China’s economy is slowing down as the country moves away from a growth model driven by investment and exports toward a consumer driven growth model. Such transitions have always been tricky. After years of over investment, China is facing overcapacity and «old economy» enterprises are struggling to compete.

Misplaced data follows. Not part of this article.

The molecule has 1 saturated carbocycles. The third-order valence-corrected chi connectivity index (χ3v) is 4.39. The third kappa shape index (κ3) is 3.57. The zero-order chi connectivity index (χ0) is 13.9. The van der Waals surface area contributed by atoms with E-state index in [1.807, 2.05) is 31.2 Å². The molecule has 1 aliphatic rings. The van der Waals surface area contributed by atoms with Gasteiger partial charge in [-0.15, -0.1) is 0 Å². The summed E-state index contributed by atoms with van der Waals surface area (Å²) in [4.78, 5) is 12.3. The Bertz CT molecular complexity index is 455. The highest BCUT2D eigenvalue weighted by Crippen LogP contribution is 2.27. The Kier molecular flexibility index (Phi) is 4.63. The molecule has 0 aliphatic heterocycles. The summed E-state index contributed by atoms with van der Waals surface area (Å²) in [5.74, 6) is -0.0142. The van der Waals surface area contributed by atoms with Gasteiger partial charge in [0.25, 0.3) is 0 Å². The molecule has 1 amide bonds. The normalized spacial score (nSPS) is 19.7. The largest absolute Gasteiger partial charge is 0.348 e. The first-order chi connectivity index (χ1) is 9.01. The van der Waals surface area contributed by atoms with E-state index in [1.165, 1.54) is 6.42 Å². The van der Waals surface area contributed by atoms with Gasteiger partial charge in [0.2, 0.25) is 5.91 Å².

The government’s tendency to promote credit expansion among state-owned enterprises has also led to an accumulation of debts. These companies have loose budgetary constraints and low profitability. In short, the situations are similar to those seen during the major transitions in the former Soviet Union and many countries in Central and Eastern Europe. The question then is not whether future and potential growth will be lower. That is already a given. Rather, it’s whether growth can sink much lower than its current potential, and if the mounting debt could provoke a genuine financial crisis. It’s still too early to say for sure, but it’s clear that the situation needs to be monitored very closely given the spectacular increase in corporate debt since the financial crisis. This trend is completely unsustainable and unsound.